by Phil Prazan
Metro officers receive piles of information about these national events. It started after the Columbine shootings in the late 90s.
Fast forward to now and information from Boston will trickle down to policies here in Iowa.
Shutting down neighborhoods and going house to house searching for a dangerous suspect is something no police department wants to do.
But constant training for any situation prepares central Iowa police and the Department of Public Safety for just that situation.
The Metro's Special Tactics and Response, or STAR Team trains every month in small group tactics. The team is mostly split between Des Moines PD and the Polk County Sheriff's Office.
"On a bus, in a car, on a high–rise building, in a house, they train in all that,' says Sgt. Jason Halifax from Des Moines PD.
The after action report from Boston officials will give every department in the U.S. information on what worked, what didn't and what could be learned.
"These types of events are obviously tragic. Later on we can all learn from something here," says Halifax.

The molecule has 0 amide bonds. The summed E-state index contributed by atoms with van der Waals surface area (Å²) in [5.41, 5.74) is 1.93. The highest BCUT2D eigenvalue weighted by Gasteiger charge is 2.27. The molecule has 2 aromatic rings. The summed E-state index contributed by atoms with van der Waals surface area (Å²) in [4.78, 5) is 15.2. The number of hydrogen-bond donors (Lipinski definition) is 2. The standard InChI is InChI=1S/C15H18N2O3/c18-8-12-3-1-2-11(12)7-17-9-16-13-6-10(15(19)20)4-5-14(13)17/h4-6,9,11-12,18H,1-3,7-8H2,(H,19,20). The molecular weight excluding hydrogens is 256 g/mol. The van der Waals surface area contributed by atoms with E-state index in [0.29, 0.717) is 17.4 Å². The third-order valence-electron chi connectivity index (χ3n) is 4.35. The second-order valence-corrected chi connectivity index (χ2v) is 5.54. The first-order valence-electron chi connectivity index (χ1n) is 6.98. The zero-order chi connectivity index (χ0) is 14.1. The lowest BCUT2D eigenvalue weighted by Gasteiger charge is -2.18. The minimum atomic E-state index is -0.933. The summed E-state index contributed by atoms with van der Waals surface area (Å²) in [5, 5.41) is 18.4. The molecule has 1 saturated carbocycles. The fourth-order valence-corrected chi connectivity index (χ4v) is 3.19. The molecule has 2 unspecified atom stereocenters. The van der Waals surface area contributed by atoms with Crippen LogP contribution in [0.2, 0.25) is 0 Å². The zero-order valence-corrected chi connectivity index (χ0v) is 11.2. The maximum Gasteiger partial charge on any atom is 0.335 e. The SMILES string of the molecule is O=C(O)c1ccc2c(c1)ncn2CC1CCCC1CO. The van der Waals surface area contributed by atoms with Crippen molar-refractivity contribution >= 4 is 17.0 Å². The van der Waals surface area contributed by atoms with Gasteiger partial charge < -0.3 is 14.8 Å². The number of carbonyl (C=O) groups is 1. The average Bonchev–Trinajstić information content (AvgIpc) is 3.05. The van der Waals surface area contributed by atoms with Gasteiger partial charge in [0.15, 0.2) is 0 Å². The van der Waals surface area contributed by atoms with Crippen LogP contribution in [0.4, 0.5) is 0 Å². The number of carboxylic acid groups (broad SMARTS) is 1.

"Everything there is to learn and that will be passed along to the best degree possible so that we can make all our events in Iowa safe," says Lt. Robert Hansen from the Department of Public Safety.
It's not all strategic. Local officers also think about their colleagues killed and injured in Boston and that affects what they think about their job.
"You say to yourself hmm, what would I have done in that situation?" says Sgt. Halifax.
"Law enforcement's always pulling for each other, so while we might not outwardly reach out because they're busy, we're all pulling for one another and hoping everyone comes through safe," says Lt. Hansen.
As time goes on and specific information comes out about what was done, local departments say that could affect how they plan for big events here in the Metro.